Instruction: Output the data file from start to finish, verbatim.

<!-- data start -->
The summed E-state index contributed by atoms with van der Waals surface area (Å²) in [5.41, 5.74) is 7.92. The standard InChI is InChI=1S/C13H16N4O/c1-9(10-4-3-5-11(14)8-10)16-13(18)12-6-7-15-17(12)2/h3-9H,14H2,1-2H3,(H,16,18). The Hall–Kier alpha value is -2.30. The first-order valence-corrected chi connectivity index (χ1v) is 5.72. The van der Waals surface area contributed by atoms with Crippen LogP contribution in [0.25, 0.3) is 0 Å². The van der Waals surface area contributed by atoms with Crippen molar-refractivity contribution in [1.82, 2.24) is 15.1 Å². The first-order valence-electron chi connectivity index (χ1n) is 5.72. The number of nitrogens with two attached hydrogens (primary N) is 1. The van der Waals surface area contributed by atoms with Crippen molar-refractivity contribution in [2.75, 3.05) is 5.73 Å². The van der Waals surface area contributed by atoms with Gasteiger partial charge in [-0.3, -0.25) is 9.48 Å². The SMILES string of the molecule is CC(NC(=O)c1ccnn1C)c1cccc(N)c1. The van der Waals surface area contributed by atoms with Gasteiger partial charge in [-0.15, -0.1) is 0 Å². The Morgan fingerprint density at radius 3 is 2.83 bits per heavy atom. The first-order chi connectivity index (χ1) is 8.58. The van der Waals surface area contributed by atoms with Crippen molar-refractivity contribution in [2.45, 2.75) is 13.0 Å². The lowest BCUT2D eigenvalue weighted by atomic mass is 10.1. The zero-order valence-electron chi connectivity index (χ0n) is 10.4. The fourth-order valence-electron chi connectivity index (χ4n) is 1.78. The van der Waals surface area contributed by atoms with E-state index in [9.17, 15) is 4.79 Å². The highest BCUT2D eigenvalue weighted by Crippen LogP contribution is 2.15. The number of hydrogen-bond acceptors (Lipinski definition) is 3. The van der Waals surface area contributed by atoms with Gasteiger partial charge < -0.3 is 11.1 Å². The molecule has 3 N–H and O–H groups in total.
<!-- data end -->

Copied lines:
The summed E-state index contributed by atoms with van der Waals surface area (Å²) in [5.41, 5.74) is 7.92. The standard InChI is InChI=1S/C13H16N4O/c1-9(10-4-3-5-11(14)8-10)16-13(18)12-6-7-15-17(12)2/h3-9H,14H2,1-2H3,(H,16,18). The Hall–Kier alpha value is -2.30. The first-order valence-corrected chi connectivity index (χ1v) is 5.72. The van der Waals surface area contributed by atoms with Crippen LogP contribution in [0.25, 0.3) is 0 Å². The van der Waals surface area contributed by atoms with Crippen molar-refractivity contribution in [1.82, 2.24) is 15.1 Å². The first-order valence-electron chi connectivity index (χ1n) is 5.72. The number of nitrogens with two attached hydrogens (primary N) is 1. The van der Waals surface area contributed by atoms with Crippen molar-refractivity contribution in [2.75, 3.05) is 5.73 Å². The van der Waals surface area contributed by atoms with Gasteiger partial charge in [-0.3, -0.25) is 9.48 Å². The SMILES string of the molecule is CC(NC(=O)c1ccnn1C)c1cccc(N)c1. The van der Waals surface area contributed by atoms with Gasteiger partial charge in [-0.15, -0.1) is 0 Å². The Morgan fingerprint density at radius 3 is 2.83 bits per heavy atom. The first-order chi connectivity index (χ1) is 8.58. The van der Waals surface area contributed by atoms with Crippen molar-refractivity contribution in [2.45, 2.75) is 13.0 Å². The lowest BCUT2D eigenvalue weighted by atomic mass is 10.1. The zero-order valence-electron chi connectivity index (χ0n) is 10.4. The fourth-order valence-electron chi connectivity index (χ4n) is 1.78. The van der Waals surface area contributed by atoms with E-state index in [9.17, 15) is 4.79 Å². The highest BCUT2D eigenvalue weighted by Crippen LogP contribution is 2.15. The number of hydrogen-bond acceptors (Lipinski definition) is 3. The van der Waals surface area contributed by atoms with Gasteiger partial charge < -0.3 is 11.1 Å². The molecule has 3 N–H and O–H groups in total.